Sundar Pichai is getting a hefty pay raise.
The new Alphabet chief executive will receive $240 million (Dh881m) in stock awards over the next three years if he hits all of his performance targets, as well as a $2m annual salary beginning next year, the company said Friday in a filing.
If Alphabet shares outperform the S&P 100 Index, Mr Pichai could receive an additional $90m in stock grants. It is the first time the company has bestowed performance-based stock awards.
Mr Pichai, 47, was named to the top job this month after Google co-founders Larry Page and Sergey Brin stepped down as leaders of the California company.
The new chief is no stranger to massive compensation. The engineer received about $200m in stock awards in 2016, which have since vested. Last year, he turned down a grant of restricted stock because he said he felt he was already paid generously.
His total compensation for 2018 was $1.9m, according to the Bloomberg Pay Index.
At a staff meeting this year, one Google worker asked why Mr Pichai had been paid so much while some employees struggle to afford to live in Silicon Valley. Tensions between workers and management have intensified lately after internal protests sparked a crackdown.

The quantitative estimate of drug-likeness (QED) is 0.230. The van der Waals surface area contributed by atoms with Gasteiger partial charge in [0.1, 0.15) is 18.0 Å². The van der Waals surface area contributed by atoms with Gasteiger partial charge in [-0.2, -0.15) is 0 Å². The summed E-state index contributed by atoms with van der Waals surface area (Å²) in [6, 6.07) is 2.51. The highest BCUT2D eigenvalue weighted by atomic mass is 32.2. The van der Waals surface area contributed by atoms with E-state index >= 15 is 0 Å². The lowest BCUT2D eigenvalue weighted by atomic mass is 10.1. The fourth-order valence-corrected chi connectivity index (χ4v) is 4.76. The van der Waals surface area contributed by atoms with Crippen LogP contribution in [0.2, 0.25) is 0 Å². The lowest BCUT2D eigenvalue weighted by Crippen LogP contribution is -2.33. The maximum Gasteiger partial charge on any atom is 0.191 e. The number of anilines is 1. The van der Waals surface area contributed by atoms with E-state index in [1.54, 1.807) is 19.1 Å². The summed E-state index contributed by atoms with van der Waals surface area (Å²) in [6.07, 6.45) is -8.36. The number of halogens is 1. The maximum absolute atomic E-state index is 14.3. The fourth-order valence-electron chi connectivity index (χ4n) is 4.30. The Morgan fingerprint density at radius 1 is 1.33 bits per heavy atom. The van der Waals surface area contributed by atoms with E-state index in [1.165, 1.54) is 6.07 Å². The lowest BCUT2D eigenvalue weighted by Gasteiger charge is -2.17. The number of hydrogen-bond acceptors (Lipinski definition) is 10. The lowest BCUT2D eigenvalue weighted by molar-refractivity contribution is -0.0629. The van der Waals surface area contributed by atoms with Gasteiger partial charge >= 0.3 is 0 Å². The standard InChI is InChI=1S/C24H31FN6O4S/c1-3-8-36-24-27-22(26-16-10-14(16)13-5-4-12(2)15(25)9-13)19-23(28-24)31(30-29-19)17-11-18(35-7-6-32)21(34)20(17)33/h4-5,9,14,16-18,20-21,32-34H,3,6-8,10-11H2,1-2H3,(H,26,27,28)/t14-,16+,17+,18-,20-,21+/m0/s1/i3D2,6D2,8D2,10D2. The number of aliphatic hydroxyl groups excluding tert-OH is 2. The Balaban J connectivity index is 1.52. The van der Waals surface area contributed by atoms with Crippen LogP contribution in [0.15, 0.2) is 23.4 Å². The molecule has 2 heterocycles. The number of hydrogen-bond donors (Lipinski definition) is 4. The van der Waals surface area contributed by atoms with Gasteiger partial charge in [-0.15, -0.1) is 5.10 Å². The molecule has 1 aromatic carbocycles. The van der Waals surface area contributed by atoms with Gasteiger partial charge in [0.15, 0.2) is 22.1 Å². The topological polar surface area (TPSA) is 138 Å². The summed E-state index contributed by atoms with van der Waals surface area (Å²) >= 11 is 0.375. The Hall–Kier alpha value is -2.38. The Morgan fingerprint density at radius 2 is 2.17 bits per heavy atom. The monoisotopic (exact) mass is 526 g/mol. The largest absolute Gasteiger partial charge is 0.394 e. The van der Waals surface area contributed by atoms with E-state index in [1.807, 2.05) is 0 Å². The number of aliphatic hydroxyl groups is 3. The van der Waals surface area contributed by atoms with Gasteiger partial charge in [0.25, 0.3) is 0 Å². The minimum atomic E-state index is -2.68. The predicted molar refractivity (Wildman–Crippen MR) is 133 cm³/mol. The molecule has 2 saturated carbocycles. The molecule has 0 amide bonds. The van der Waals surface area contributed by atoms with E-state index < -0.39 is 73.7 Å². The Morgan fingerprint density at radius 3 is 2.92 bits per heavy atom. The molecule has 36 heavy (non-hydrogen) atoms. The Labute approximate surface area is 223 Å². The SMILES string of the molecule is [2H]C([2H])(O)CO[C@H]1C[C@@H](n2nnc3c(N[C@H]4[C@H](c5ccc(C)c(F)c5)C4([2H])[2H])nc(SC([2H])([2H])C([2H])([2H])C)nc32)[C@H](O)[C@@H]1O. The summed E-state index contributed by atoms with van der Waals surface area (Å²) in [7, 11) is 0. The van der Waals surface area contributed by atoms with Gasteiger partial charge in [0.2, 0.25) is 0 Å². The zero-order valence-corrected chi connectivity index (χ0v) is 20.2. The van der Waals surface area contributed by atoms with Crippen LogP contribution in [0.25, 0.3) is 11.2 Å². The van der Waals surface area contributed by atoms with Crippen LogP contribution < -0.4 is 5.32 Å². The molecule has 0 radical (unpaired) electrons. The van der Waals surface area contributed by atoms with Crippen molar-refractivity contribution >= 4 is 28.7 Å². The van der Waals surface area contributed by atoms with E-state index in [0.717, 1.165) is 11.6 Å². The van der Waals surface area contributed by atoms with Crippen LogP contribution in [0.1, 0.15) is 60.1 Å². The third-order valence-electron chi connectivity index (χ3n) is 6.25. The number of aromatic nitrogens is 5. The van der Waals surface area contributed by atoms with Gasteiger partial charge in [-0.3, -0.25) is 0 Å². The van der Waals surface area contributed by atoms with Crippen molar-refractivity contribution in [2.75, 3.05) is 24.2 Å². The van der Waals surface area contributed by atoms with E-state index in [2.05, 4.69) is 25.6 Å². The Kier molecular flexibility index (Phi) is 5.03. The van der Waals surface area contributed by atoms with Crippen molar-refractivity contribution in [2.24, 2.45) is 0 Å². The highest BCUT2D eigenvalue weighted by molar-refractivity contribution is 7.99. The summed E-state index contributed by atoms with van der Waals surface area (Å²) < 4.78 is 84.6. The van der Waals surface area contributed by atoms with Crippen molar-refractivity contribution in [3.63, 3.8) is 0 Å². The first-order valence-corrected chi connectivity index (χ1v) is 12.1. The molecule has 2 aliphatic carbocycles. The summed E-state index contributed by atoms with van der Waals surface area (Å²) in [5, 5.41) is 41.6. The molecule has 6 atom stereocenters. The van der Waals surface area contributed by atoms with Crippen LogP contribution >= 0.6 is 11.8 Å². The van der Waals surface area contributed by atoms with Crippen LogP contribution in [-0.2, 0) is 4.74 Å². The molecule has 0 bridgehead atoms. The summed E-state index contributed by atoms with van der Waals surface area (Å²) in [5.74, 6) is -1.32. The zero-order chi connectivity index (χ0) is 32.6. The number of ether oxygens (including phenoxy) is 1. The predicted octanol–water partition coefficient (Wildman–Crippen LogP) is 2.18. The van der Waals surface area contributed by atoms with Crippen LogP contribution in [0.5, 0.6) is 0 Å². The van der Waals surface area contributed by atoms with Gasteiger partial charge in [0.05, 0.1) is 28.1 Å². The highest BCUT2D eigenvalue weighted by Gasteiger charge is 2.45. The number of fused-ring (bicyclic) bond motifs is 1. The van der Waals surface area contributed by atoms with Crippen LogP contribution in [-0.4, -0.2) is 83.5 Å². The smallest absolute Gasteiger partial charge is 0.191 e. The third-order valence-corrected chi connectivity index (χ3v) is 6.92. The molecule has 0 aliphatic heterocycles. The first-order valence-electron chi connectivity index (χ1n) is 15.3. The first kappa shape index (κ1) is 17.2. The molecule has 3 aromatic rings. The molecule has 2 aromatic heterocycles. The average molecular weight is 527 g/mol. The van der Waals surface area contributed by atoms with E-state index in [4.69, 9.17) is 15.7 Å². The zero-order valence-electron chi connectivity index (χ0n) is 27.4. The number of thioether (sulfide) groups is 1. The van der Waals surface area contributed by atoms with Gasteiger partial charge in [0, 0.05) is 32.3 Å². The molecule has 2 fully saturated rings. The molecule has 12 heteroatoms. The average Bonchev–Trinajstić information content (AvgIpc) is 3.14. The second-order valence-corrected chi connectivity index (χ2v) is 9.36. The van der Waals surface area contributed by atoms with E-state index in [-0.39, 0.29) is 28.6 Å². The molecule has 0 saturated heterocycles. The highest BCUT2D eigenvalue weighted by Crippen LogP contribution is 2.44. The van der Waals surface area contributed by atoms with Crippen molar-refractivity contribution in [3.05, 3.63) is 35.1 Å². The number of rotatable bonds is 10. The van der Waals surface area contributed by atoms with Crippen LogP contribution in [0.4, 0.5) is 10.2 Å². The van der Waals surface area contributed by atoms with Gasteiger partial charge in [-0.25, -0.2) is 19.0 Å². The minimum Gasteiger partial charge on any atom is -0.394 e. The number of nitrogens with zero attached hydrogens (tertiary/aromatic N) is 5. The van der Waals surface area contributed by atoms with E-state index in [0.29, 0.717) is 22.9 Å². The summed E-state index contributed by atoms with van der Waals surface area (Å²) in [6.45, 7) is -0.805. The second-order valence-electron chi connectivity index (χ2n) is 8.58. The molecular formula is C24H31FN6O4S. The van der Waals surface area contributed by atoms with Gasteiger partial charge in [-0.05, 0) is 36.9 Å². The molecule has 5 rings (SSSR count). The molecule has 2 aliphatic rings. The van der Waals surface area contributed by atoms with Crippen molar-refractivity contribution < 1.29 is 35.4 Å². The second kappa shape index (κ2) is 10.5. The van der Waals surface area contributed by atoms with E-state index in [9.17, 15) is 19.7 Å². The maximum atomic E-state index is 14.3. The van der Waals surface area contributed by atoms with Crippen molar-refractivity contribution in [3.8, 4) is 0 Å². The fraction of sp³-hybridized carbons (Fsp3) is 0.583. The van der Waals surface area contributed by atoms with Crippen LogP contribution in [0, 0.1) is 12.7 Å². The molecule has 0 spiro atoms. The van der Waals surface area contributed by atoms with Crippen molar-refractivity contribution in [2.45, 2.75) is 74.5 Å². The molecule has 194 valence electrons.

Mr Pichai, who grew up in India, has degrees from Stanford University and the Wharton School of the University of Pennsylvania. He joined Google in 2004 after a stint at McKinsey & Co and quickly took on responsibility for some of its most popular products, including Gmail, the Chrome browser and the Android operating system.
When Mr Page and Mr Brin created the Alphabet holding company in 2015, they chose Mr Pichai to run the core money-making businesses as Google chief executive. Over the years, Mr Pichai has taken on more duties and it was he who answered questions at a congressional hearing about the political slants of his staff, the company’s algorithms and Chinese censorship and surveillance, among other things.
On December 3, Mr Pichai replaced Mr Page as chief executive and Mr Brin stepped down as president.
Google founders, both 46, each own about 6 per cent of the internet-search giant and control Alphabet through special voting shares. Mr Pichai is not receiving any such shares as part of his compensation package, according to the filing.